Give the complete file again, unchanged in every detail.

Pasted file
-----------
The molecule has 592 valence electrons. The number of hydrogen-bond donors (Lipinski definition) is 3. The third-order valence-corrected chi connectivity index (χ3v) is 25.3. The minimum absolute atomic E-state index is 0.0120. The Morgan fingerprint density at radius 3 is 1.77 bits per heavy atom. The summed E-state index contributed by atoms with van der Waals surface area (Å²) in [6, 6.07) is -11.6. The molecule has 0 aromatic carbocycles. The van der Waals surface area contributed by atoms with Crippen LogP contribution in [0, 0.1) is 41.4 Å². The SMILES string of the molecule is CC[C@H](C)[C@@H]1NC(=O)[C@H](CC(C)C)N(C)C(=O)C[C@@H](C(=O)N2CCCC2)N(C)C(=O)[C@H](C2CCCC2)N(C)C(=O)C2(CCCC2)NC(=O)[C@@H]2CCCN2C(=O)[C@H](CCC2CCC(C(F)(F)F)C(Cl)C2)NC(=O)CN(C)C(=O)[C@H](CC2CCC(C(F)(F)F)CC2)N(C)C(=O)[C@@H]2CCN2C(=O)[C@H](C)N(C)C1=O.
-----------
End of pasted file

The molecule has 592 valence electrons. The number of hydrogen-bond donors (Lipinski definition) is 3. The third-order valence-corrected chi connectivity index (χ3v) is 25.3. The minimum absolute atomic E-state index is 0.0120. The Morgan fingerprint density at radius 3 is 1.77 bits per heavy atom. The summed E-state index contributed by atoms with van der Waals surface area (Å²) in [6, 6.07) is -11.6. The molecule has 0 aromatic carbocycles. The van der Waals surface area contributed by atoms with Crippen LogP contribution in [0, 0.1) is 41.4 Å². The SMILES string of the molecule is CC[C@H](C)[C@@H]1NC(=O)[C@H](CC(C)C)N(C)C(=O)C[C@@H](C(=O)N2CCCC2)N(C)C(=O)[C@H](C2CCCC2)N(C)C(=O)C2(CCCC2)NC(=O)[C@@H]2CCCN2C(=O)[C@H](CCC2CCC(C(F)(F)F)C(Cl)C2)NC(=O)CN(C)C(=O)[C@H](CC2CCC(C(F)(F)F)CC2)N(C)C(=O)[C@@H]2CCN2C(=O)[C@H](C)N(C)C1=O.